Welcome to The Real Time Canine

My name is Amelia Smith of BorderSmith Kennel and with The Real Time Canine, I am providing training technique for Border Collie Sheepdogs. Beginning with 10 week old Kensmuir Star, I will document his daily lessons in words and pictures every Sunday. Previously subscription based, the complete working journal is now available here every Sunday.

From the moment I collected Star, his training began and you will be with us every step of the way. Good manners, willingness & confidence are necessary for him to attain my goal to become a useful working sheepdog and successful trial competitor. From the first lessons on manners & socialization to his first exposure to sheep, you will be a part of Star's journey to success.

After a lifetime with animals, dogs, horses and livestock, I am happy to share my expertise with you. I have found success in sheepdog trials at home and abroad and have trained dogs that went on to find success with others. To learn more about me and my dogs, please visit my BorderSmith website and my BorderSmith Blog! Cheers and thank you very much.

Jan 31, 2010

Week 63

Photo credit; Jan Elliott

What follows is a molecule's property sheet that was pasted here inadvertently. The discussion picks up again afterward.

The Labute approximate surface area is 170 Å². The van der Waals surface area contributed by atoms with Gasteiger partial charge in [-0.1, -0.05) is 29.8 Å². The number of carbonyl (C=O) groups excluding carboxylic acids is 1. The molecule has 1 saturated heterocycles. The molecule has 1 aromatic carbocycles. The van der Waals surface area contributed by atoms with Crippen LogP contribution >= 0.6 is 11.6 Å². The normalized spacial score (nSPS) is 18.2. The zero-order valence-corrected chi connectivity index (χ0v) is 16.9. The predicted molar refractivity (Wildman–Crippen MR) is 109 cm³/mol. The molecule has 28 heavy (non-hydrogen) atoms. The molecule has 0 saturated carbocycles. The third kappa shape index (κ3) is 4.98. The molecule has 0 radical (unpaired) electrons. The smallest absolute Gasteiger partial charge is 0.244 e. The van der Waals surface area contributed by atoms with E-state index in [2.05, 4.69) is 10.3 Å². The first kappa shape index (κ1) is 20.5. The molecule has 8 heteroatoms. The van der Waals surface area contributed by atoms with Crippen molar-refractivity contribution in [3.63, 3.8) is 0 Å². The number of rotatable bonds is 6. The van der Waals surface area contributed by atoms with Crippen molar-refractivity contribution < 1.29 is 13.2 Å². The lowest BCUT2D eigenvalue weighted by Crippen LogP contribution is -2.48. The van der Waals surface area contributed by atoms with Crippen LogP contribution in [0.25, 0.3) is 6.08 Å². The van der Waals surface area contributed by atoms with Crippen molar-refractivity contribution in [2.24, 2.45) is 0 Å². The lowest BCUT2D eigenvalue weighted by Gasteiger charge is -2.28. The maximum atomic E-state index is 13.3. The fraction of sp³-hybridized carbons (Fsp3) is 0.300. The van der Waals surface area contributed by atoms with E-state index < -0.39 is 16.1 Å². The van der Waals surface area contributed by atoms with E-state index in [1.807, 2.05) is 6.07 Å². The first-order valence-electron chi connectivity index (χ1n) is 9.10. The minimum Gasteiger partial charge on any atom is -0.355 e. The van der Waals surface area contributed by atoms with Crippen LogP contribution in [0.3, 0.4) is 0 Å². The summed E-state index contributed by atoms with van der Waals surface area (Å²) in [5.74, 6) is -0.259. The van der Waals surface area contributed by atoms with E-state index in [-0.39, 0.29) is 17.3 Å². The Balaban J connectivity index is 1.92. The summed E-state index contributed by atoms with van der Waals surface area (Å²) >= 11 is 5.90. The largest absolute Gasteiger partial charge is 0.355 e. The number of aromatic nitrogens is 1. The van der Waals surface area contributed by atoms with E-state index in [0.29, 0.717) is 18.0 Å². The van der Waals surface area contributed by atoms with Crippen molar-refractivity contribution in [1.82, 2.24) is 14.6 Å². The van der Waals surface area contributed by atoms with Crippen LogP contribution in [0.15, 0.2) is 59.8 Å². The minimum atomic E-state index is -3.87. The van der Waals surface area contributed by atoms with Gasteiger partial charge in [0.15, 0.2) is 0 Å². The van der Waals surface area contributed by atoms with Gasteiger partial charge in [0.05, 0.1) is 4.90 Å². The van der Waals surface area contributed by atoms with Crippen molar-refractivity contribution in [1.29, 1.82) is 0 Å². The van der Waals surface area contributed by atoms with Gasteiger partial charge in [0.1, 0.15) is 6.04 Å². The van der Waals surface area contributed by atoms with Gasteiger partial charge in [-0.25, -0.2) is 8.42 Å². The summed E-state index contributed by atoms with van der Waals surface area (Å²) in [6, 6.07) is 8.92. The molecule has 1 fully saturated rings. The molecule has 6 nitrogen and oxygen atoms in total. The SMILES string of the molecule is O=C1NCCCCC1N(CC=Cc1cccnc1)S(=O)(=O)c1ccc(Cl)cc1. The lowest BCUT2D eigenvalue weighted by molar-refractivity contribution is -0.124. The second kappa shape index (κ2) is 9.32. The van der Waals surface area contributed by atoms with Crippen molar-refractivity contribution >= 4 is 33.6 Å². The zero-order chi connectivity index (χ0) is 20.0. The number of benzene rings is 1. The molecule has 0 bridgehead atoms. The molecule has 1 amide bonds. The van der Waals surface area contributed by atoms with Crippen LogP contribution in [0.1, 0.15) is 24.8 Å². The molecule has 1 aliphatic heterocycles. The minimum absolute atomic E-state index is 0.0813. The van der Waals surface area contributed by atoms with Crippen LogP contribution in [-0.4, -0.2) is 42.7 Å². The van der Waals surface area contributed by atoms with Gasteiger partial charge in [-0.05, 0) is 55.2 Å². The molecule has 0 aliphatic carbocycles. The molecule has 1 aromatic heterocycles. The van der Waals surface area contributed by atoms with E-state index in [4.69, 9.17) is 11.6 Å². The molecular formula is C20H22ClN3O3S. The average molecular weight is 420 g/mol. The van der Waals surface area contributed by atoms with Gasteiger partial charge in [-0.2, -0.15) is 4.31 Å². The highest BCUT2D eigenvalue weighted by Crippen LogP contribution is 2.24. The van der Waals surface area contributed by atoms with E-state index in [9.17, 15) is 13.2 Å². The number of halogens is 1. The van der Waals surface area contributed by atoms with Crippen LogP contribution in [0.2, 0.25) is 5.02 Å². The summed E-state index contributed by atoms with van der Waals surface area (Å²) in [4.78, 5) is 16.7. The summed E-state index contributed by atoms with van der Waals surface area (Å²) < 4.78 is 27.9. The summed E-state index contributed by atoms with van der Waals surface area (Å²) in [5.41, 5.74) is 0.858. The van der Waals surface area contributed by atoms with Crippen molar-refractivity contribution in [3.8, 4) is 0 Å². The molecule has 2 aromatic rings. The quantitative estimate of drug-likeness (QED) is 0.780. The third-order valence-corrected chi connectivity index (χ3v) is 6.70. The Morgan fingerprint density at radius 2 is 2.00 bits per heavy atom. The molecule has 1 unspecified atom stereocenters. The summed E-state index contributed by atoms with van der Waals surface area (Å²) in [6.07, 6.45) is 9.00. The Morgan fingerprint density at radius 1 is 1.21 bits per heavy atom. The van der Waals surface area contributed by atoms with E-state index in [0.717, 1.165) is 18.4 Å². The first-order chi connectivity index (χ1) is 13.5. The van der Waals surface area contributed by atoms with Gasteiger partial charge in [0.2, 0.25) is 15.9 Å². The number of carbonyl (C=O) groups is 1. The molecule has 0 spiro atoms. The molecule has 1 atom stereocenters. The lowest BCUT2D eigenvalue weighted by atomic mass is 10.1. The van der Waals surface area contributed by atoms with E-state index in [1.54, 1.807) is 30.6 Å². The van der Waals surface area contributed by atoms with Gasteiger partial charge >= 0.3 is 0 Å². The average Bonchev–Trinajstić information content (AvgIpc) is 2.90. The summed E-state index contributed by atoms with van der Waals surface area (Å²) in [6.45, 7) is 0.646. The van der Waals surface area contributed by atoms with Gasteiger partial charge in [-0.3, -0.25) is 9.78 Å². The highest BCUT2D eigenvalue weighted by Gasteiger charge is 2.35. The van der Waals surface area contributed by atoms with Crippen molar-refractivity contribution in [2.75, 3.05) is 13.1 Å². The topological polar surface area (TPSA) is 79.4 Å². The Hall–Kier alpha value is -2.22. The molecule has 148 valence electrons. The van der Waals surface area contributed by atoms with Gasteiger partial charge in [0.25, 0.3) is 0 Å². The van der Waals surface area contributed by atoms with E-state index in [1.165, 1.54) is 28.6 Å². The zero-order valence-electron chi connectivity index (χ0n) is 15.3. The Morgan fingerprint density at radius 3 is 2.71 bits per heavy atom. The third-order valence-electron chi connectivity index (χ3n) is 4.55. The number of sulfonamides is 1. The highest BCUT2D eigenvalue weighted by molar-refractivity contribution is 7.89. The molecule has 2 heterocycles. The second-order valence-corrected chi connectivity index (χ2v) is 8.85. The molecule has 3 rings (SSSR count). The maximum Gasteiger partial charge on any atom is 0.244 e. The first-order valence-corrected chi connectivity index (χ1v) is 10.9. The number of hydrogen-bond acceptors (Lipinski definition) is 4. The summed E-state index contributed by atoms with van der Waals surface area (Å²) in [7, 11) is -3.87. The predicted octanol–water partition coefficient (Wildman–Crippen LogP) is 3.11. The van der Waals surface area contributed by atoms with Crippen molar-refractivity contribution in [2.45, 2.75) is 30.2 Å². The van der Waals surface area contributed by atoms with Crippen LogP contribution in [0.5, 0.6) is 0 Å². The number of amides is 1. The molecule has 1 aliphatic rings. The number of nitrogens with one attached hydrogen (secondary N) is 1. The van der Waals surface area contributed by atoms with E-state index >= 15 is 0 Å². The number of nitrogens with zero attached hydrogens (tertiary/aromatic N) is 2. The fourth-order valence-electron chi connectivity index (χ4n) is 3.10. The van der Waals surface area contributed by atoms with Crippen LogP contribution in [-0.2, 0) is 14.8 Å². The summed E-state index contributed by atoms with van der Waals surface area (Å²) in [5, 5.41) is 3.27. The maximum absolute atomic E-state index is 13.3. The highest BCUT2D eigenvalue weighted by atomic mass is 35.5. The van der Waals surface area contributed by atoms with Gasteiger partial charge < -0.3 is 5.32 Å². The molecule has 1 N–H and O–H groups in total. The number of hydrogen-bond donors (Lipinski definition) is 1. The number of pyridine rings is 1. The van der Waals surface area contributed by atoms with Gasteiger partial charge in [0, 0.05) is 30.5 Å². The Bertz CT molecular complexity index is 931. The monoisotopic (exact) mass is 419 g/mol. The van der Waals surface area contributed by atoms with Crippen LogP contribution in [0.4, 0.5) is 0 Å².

All the look, listen, trust me lessons paid off this week as Star was put to the test. The sheep shifted far from the set out, and he had to take several stop whistles, walk-up and re-directs to find them. Using his determination and focus, and my vantage point, we collaborated to find them, which made Star the winner. Game over for that day.

This week's lessons:
  1. Stop, listen and look
  2. Never, ever give up
  3. It's always fun when you win

Here's an excerpt:

I see too many people hesitate to help their dog, and I don't understand why. It's like the vacume cleaner that won't pick up the penny. Instead of just bending down to get it, we keep running over it, shake the nozzle, or pick it up and inspect it before running over the penny again. Picking up the penny is the vacume cleaner's job, right? I think it must be the same with our dogs. After all, they are supposed to handle the sheep, but if they are struggling, it's no benefit to let them continue. Help them, teach them, and continue until they can manage it on their own. Never be afraid to help your dog. Unlike standing by, getting frustrated, blowing ever harsher whistles, raising your voice, and blaming the dog, there's no shame in helping.

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